A Change of Guard

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Thursday, 13 December 2012

China legislates to prevent land grabbing in Cambodia by Chinese companies [China takes the lead and other countries should do the same]

CCHR MEDIA COMMENT – Phnom Penh, 13 December 2012

CCHR highlights new legislation in China to prohibit land grabs and calls for Cambodia to do the same

Cambodia’s longstanding ally, China, is to press ahead with legislation aimed at preventing controversial and abusive land seizures in a bid to quell growing social unrest, reported The Cambodia Daily (‘China Tackles Land Grabs, a Key Source of Rural Anger’, p.22 The Cambodia Daily, 7 December 2012). In the same week that a report was released by three Swedish NGOs that used Cambodia as one of two case studies on the negative impacts of land grabbing, China’s outgoing Premier, Wen Jiabao, is prioritizing amendments to the land management law that will make it more difficult for local officials to requisition land and will also increase the levels of compensation that farmers receive in cases where land is taken in the public interest.[1] The move is widely seen as a response to growing civil unrest regarding land seizures in rural China where 65% of social disturbances are said to be in direct response to disputes over land.[2]

The social disturbances in China echo the growing civil unrest that has unfolded in Cambodia in response to land grabs and forced evictions. Commenting on the report, The Race for Land (“the Report”), published last week by a consortium of Swedish NGOs, Karin Gregow of the NGO Forum Syd, stated that Cambodia “gives one very concrete example of the serious negative impacts of land grabbing” and of the worldwide cases of land grabs monitored by the organization, she described Cambodia as “one of the worst in terms of human rights violations”.[3]

The Cambodian Center for Human Rights (“CCHR”) urges the Royal Government of Cambodia (the “RGC”) to take seriously the concerns highlighted in the Report and to adopt similar legislation to the new laws currently being considered by China’s State Council. Without such legislation, the fundamental rights of those affected by land issues remain insufficiently protected and incidents of civil unrest are likely to continue to increase. Despite a purported moratorium on Economic Land Concessions (“ELCs”), the RGC continues to grant them and the authorities have arrested a number of people in connection with protests against ELCs this year. CCHR calls on the RGC for greater transparency regarding the number of ELCs granted before the moratorium was put into effect and to amend and update existing legislation in order to protect the rights and interests of Cambodian citizens.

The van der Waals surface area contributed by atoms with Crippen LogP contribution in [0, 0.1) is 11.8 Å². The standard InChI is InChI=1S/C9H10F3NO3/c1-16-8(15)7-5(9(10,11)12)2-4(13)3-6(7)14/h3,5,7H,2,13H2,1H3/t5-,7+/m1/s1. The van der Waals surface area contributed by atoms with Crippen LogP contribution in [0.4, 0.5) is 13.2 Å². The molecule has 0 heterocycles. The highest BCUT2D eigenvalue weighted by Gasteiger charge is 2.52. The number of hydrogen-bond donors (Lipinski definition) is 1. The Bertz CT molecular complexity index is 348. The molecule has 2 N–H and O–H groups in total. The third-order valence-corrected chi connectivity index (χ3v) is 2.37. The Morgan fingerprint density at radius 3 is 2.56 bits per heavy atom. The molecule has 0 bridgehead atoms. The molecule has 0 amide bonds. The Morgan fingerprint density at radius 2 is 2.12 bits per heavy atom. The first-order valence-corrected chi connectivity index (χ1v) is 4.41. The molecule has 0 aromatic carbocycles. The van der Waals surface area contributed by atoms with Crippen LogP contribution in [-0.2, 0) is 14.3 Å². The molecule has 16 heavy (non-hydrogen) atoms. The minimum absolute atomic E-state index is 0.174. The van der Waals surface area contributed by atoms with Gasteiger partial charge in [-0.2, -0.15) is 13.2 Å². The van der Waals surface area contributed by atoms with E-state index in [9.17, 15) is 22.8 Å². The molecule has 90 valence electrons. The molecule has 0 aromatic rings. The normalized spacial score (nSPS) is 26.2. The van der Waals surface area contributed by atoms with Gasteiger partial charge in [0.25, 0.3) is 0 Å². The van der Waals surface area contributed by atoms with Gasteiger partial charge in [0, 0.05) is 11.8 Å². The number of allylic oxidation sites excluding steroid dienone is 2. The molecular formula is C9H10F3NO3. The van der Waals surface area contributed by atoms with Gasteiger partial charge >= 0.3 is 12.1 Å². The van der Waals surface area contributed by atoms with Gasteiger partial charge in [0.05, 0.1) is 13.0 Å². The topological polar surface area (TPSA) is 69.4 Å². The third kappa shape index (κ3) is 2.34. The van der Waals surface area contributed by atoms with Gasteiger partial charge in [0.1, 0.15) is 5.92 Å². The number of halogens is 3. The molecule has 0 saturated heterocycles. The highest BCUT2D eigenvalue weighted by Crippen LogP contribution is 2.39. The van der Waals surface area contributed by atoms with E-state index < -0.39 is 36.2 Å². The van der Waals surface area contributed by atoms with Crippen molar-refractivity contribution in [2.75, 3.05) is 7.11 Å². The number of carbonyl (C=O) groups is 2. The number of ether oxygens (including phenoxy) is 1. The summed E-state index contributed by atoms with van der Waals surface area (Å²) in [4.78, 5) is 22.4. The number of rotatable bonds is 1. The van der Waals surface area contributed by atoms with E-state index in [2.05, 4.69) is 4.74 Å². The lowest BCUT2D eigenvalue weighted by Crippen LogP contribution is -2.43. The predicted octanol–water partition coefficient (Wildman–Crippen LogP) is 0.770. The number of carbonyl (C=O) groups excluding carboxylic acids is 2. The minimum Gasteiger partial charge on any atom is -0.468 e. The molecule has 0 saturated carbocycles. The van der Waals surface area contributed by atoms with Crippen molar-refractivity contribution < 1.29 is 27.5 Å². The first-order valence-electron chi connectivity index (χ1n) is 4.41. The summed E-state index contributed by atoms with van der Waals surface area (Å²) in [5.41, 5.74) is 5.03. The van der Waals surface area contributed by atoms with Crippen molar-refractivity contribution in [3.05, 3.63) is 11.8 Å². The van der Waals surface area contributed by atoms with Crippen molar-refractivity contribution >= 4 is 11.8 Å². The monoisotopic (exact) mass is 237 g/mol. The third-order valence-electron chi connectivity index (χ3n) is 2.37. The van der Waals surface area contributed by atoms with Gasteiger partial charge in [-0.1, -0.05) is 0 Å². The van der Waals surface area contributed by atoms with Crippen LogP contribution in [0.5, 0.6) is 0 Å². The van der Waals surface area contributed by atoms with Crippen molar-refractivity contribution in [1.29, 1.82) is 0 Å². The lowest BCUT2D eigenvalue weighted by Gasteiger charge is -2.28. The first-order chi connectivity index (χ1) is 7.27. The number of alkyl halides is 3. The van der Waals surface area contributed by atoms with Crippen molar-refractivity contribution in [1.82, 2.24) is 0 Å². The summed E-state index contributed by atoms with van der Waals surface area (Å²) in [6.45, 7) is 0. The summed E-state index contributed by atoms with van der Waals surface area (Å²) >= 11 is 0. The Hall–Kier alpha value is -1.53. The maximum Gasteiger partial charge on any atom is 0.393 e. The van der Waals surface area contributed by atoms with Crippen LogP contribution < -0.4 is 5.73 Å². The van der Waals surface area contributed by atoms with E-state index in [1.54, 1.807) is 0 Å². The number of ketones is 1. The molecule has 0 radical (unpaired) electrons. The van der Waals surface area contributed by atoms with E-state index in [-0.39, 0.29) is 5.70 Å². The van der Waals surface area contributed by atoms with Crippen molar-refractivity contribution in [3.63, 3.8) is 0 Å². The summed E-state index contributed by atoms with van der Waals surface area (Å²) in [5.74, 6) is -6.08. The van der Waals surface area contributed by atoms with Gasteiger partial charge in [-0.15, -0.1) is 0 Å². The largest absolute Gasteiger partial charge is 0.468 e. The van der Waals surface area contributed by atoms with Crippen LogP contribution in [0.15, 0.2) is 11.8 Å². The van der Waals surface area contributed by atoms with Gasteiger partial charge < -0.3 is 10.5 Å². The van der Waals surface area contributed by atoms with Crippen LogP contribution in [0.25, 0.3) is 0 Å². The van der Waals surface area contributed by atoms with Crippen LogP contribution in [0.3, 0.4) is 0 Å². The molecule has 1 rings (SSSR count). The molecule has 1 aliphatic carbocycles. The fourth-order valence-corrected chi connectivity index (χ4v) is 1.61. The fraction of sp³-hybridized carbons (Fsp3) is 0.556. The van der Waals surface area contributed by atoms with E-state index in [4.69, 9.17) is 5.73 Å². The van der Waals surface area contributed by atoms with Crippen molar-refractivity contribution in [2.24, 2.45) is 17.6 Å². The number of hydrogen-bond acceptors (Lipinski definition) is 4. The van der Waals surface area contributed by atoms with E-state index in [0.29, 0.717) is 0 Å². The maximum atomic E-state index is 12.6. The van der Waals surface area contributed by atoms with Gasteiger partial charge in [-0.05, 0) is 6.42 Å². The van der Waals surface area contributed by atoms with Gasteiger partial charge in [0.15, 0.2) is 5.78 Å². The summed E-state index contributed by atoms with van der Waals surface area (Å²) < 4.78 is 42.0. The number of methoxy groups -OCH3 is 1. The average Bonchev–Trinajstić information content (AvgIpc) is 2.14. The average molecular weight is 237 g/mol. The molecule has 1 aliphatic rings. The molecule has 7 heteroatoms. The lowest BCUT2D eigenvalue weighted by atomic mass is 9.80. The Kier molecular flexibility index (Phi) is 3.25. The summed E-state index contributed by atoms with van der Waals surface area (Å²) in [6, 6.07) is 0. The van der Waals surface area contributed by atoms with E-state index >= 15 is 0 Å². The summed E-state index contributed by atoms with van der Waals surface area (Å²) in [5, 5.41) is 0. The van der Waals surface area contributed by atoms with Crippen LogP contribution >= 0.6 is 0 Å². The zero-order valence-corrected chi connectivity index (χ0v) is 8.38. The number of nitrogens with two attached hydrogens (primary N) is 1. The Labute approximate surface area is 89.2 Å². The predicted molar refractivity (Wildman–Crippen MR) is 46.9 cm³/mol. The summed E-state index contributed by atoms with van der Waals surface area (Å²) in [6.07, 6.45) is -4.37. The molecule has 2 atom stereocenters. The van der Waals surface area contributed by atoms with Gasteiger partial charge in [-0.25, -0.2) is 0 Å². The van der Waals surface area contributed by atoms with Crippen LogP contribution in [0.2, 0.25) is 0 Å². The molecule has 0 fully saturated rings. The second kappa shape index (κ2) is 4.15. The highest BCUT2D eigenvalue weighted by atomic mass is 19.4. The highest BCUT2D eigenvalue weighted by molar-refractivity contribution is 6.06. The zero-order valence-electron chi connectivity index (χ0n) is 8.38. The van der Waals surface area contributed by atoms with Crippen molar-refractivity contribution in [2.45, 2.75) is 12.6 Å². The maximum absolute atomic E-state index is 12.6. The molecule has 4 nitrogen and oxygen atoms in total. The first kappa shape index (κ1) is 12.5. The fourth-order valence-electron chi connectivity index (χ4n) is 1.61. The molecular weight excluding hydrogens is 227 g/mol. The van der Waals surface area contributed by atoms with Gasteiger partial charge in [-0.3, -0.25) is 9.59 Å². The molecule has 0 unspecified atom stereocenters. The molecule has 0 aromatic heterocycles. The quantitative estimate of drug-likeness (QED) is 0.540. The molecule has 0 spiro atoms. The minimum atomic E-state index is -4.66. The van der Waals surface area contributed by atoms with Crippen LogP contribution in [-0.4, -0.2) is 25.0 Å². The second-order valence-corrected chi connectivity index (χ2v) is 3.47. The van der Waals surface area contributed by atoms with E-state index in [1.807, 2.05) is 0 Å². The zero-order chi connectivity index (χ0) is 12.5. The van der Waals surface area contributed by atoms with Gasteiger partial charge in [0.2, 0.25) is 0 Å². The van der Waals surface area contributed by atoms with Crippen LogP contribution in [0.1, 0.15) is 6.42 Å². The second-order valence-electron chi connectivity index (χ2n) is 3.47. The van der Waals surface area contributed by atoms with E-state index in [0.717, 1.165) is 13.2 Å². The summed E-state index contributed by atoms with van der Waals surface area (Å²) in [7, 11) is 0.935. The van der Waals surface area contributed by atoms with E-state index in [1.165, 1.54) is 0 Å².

CCHR’s Land Reform Project Coordinator, Vann Sopath, comments:

“The fact that the Chinese government is prioritizing the passing of this new legislation in order to protect the rights of its citizens and to ensure that they are properly compensated if their land is taken demonstrates the seriousness of the issue of land grabbing and the impact that it can have on social cohesion and civil unrest. In the wake of the Report released by the group of Swedish NGOs, CCHR hopes that the RGC will take similar steps to ensure that its citizens who are affected by ELCs are treated fairly.”

For more information, please contact Vann Sopath via telephone at +855 (0) 1294 1206 or e-mail at vann.sopath@cchrcambodia.org or Senior Consultant Robert Finch via telephone at +855 (0) 7880 9960 or e-mail at robert.finch@cchrcambodia.org.

Please find this Media Comment attached in PDF format in both Khmer and English.
Kind regards,

1 comment:

Anonymous said...

What a joke.